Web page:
|Publication number||US4744516 A|
|Application number||US 06/768,212|
|Publication date||May 17, 1988|
|Filing date||Aug 22, 1985|
|Priority date||Aug 22, 1985|
|Publication number||06768212, 768212, US 4744516 A, US 4744516A, US-A-4744516, US4744516 A, US4744516A|
|Inventors||Gerald E. Peterson, Gary C. Polk, Richard W. Gunderson, Warren J. Walsh, Ewald Kille|
|Original Assignee||J. Wagner Gmbh|
|Export Citation||BiBTeX, EndNote, RefMan|
|Patent Citations (27), Referenced by (21), Classifications (7), Legal Events (4)|
|External Links: USPTO, USPTO Assignment, Espacenet|
This invention relates to liquid spray devices, and more particularly, to liquid-atomizing spray guns which employ an AC-oscillator, electromagnet-driven piston pump.
One form of liquid-atomizing spray guns includes an electromagnet having an oscillating armature for driving a piston-pump which draws the liquid from a reservoir and forces the liquid through a spray tip.
Present guns are limited in the electric power they can utilize by various heat dissipation factors. Heat is generated in the electromagnetic coils and must dissipate by flowing through the coil bobbin and insulation tape and then be transferred to air in the housing. A portion of that heat is transferred through the gun housing walls and/or through convection vents in the top and bottom of the housing. The remaining heat is transmitted through the stator of the electromagnet to a heat sink that is cooled by convection of outside air.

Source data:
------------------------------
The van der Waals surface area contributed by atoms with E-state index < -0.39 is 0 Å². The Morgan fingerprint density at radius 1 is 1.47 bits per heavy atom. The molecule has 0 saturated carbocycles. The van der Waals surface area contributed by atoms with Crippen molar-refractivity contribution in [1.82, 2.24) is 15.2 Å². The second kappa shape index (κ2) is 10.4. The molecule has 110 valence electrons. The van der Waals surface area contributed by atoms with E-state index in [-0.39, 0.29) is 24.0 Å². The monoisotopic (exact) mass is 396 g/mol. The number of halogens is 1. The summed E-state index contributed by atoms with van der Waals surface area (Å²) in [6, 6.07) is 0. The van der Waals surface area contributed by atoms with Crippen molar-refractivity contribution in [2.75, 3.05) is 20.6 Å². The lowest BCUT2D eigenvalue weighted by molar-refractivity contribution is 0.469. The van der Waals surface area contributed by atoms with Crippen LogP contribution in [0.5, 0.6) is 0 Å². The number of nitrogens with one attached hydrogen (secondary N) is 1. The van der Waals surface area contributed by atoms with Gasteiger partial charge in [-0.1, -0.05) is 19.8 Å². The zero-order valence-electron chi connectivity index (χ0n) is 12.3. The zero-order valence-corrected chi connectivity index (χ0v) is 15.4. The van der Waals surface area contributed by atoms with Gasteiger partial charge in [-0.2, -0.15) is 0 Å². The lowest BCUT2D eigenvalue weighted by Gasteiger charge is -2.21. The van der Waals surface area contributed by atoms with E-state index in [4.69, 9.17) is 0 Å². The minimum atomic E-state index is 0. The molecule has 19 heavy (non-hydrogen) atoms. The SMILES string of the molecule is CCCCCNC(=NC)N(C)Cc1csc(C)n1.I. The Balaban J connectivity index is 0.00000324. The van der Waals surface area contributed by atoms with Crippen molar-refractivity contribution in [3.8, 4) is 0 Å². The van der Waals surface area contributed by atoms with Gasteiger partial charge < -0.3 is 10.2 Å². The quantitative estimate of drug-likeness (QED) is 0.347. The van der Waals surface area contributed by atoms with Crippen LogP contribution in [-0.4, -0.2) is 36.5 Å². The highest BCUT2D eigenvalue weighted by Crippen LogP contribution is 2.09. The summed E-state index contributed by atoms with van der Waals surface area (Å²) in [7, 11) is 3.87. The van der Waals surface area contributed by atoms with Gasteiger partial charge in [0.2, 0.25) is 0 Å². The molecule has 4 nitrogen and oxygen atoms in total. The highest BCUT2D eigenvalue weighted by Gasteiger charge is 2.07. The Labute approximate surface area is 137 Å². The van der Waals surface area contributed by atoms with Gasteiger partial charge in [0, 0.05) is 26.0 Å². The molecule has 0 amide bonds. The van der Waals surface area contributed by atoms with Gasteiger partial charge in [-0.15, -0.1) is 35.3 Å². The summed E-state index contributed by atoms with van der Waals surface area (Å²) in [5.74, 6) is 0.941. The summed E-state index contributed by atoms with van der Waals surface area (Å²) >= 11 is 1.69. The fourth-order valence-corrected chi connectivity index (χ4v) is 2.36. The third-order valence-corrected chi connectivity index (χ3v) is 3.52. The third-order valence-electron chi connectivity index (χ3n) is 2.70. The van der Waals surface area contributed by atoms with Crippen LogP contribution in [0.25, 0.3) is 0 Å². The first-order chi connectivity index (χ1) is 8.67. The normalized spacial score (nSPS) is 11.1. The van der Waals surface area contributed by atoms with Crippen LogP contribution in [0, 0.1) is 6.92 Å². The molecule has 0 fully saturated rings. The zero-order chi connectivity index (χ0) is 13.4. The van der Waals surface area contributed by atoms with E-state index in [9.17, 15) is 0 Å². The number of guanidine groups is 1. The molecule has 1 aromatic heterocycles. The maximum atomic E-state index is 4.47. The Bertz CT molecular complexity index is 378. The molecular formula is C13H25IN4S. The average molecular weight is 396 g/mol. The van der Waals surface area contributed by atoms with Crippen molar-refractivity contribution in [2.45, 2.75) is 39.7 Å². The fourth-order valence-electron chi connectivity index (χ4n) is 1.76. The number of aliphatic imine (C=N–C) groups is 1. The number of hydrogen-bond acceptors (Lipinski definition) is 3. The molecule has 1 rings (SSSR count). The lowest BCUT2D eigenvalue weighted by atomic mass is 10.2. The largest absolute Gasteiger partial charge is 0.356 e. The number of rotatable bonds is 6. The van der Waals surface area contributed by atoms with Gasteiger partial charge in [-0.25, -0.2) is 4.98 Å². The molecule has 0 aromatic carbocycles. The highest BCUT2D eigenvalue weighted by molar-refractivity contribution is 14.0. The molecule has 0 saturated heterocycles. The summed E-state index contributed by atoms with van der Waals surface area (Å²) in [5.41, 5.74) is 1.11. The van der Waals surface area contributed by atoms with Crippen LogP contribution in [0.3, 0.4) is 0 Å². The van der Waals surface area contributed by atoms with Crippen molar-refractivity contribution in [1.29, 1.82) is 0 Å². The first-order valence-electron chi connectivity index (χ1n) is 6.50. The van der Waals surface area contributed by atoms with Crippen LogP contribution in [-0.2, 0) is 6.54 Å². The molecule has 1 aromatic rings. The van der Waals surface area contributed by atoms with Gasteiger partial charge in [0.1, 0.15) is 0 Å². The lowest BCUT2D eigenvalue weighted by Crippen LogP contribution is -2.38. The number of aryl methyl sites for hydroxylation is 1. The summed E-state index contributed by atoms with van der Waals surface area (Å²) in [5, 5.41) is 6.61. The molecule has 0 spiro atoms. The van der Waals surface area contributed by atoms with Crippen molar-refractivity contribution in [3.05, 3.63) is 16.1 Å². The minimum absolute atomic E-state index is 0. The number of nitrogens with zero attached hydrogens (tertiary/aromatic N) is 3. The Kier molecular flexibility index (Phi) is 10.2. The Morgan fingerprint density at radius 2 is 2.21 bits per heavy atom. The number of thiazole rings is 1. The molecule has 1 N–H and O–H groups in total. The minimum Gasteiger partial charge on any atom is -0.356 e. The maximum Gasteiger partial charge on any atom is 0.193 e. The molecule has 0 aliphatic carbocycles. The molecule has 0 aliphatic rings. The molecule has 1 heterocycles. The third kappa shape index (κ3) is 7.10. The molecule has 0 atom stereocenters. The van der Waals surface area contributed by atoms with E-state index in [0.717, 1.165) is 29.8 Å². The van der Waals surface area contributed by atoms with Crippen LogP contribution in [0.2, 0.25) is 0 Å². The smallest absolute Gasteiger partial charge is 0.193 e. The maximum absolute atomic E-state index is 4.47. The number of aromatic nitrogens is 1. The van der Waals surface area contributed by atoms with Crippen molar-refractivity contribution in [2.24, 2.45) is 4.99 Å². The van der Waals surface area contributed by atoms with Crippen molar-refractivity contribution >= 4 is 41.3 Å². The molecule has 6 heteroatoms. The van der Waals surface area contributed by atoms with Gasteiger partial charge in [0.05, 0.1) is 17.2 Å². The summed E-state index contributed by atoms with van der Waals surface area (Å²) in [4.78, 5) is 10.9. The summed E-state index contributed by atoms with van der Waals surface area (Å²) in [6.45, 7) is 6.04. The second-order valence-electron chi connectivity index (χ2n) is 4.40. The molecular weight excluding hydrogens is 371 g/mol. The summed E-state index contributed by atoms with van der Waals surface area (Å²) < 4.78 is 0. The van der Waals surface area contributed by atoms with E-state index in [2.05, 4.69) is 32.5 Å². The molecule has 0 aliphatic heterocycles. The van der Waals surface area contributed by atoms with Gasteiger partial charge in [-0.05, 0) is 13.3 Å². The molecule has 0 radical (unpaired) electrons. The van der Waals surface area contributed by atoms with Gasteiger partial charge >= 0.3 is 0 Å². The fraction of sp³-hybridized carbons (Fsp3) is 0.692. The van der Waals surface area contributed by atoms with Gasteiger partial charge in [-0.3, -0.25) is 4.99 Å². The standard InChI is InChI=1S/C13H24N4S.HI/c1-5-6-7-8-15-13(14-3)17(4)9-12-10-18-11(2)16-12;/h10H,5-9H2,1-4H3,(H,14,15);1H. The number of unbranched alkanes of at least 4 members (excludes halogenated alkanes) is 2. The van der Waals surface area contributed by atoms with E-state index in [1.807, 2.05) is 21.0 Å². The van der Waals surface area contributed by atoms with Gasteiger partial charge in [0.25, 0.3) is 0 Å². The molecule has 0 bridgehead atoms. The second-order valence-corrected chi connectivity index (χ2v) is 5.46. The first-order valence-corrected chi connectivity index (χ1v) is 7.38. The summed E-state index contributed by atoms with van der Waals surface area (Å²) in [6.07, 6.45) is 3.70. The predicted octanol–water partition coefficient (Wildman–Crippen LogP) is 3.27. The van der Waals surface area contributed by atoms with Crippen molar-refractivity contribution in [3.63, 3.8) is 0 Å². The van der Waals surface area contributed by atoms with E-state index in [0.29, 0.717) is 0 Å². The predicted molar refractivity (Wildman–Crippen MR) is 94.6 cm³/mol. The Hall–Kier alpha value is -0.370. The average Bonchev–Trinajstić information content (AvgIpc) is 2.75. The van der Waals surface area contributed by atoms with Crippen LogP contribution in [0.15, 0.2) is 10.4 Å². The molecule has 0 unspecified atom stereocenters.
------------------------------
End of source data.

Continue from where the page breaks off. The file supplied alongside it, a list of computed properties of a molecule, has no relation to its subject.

It is an object of this invention to provide improved dissipation of heat generated by the electromagnetic coils.
Another object of this invention is to eliminate the heat sink.
A further object is to minimize operator fatigue in the use of the gun.
Yet another object is to reduce the manufacturing cost of the gun.
In piston pump spray guns, a small amount of liquid leaks around the piston. This liquid exits the pump from a collection port and is collected. The leakage flow may be returned to the liquid reservoir for recycling or may be collected in a separate cup or container.
It is another object of this invention to more efficiently recycle the leakage flow without returning the flow to the liquid reservoir.